# How can I make 3D lighting smooth?

I'm trying to view 3D objects in a terminal. Everything was looking good until I implemented lighting. I'm using shadow rays to determine where the object should be lit. Although it's working I don't know how to make it smooth, I haven't tried anything since I don't actually know what to do.

Here's how a sphere is looking (light is coming from above): As you can see it's either really dark (.) or light (@) so it's hard to determine the object.

• Can you unpack for us 1) how you are using shadow rays to compute the brightness at a point, and 2) how you are converting brightness into an ASCII character? Mar 19, 2021 at 16:21
• @DMGregory I'm casting rays from the camera, when a ray hits an object, i cast another ray in the direction of the light source (a (0, 1, 0) ray in this case) if there's nothing in the way of it then i set the lighting level to the maximum which is 11 if not i set it to 0 when i'm drawing the view i use this string (".,-~:;=!*#\$@") with the lighting level as the index of the character Mar 19, 2021 at 16:28
• Why do we see such a sporadic pattern of . and @ on the upper hemisphere here, rather than the top half being all fully-lit? Do you have a lot of small objects above the sphere, that are blocking the light rays and casting blotchy shadows onto the sphere? Or is there some noise or dithering in your ray? Or does the sphere itself have some undulations to it, like a planet with mountains? Mar 19, 2021 at 17:26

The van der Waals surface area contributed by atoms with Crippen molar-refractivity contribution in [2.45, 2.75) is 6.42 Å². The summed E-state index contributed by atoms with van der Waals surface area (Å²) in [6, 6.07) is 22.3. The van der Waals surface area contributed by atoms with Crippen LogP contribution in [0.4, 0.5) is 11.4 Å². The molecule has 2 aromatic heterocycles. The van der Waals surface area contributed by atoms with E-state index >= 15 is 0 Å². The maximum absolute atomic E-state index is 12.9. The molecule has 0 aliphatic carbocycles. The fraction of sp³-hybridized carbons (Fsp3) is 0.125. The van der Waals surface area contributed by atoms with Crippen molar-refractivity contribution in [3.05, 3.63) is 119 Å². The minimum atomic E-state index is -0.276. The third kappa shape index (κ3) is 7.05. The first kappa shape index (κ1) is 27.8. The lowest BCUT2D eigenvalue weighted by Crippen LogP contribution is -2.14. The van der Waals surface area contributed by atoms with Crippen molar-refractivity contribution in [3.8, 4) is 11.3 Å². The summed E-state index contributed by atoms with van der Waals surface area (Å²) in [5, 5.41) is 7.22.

• The sphere is blockey, I have a 3D array of characters and i use a distance function to fill up the array, so i cant use floats which make small circles really blockey, that's how i represent the sphere, you just gave me an idea maybe i should stop representing the sphere as a 3D array and start representing it as a distance function if the distance between the ray and sphere is less or equal than the radius of the sphere then the ray is intersecting the sphere Mar 19, 2021 at 18:08
• One approach to at least smooth the lighting by one "pixel" (character) is to use simple blending. E.g. for adjacent pixels a and b: if (a.brightness == 0 && b.brightness == 11) a.brightness = 5 Mar 19, 2021 at 19:16

The sphere is blockey, I have a 3D array of characters and i use a distance function to fill up the array, so i cant use floats which make small circles really blockey, that's how i represent the sphere, you just gave me an idea maybe i should stop representing the sphere as a 3D array and start representing it as a distance function if the distance between the ray and sphere is less or equal than the radius of the sphere then the ray is intersecting the sphere

In your comment above, it looks like you've hit on the key insight you need for smooth lighting.

Given a ray, and a sphere's center point and radius, you can detect precisely where the ray hits the sphere, using algorithms like the ones in this past Q&A.

Now that you have a point on the sphere's surface, you can compute the surface normal at that point: a unit vector pointing perpendicular to the surface, directly out from the sphere. If your intersection routine doesn't already generate this, you can deduce it from the position of the reported intersection point:

 Vector3 normal = Vector3.Normalize(rayHitPosition - sphereCenter);